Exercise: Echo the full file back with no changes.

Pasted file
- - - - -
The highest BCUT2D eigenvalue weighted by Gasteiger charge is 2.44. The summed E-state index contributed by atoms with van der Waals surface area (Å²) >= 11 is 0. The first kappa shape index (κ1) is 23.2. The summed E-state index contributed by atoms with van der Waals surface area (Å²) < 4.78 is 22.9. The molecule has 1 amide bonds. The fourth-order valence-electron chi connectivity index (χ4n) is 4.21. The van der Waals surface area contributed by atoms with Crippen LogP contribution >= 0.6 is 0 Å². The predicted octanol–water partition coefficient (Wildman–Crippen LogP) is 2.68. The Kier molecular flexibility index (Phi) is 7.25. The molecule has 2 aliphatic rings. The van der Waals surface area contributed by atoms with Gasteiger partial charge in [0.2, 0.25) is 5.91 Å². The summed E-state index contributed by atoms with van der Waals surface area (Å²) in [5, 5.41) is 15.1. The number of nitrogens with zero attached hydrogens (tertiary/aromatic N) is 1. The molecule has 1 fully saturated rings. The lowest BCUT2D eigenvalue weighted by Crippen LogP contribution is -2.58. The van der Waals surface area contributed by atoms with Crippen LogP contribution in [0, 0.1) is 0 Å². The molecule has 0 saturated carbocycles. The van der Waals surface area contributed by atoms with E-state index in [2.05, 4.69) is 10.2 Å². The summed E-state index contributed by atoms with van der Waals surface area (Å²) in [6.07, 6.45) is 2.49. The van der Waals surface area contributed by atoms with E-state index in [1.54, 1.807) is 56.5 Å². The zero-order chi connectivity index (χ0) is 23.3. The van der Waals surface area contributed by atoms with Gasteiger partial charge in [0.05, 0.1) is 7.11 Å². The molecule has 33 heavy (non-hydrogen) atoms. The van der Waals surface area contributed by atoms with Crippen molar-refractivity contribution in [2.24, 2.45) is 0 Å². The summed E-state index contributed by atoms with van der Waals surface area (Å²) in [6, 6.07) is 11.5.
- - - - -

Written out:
The highest BCUT2D eigenvalue weighted by Gasteiger charge is 2.44. The summed E-state index contributed by atoms with van der Waals surface area (Å²) >= 11 is 0. The first kappa shape index (κ1) is 23.2. The summed E-state index contributed by atoms with van der Waals surface area (Å²) < 4.78 is 22.9. The molecule has 1 amide bonds. The fourth-order valence-electron chi connectivity index (χ4n) is 4.21. The van der Waals surface area contributed by atoms with Crippen LogP contribution >= 0.6 is 0 Å². The predicted octanol–water partition coefficient (Wildman–Crippen LogP) is 2.68. The Kier molecular flexibility index (Phi) is 7.25. The molecule has 2 aliphatic rings. The van der Waals surface area contributed by atoms with Gasteiger partial charge in [0.2, 0.25) is 5.91 Å². The summed E-state index contributed by atoms with van der Waals surface area (Å²) in [5, 5.41) is 15.1. The number of nitrogens with zero attached hydrogens (tertiary/aromatic N) is 1. The molecule has 1 fully saturated rings. The lowest BCUT2D eigenvalue weighted by Crippen LogP contribution is -2.58. The van der Waals surface area contributed by atoms with Crippen LogP contribution in [0, 0.1) is 0 Å². The molecule has 0 saturated carbocycles. The van der Waals surface area contributed by atoms with E-state index in [2.05, 4.69) is 10.2 Å². The summed E-state index contributed by atoms with van der Waals surface area (Å²) in [6.07, 6.45) is 2.49. The van der Waals surface area contributed by atoms with E-state index in [1.54, 1.807) is 56.5 Å². The zero-order chi connectivity index (χ0) is 23.3. The van der Waals surface area contributed by atoms with Gasteiger partial charge in [0.05, 0.1) is 7.11 Å². The molecule has 33 heavy (non-hydrogen) atoms. The van der Waals surface area contributed by atoms with Crippen molar-refractivity contribution in [2.24, 2.45) is 0 Å². The summed E-state index contributed by atoms with van der Waals surface area (Å²) in [6, 6.07) is 11.5.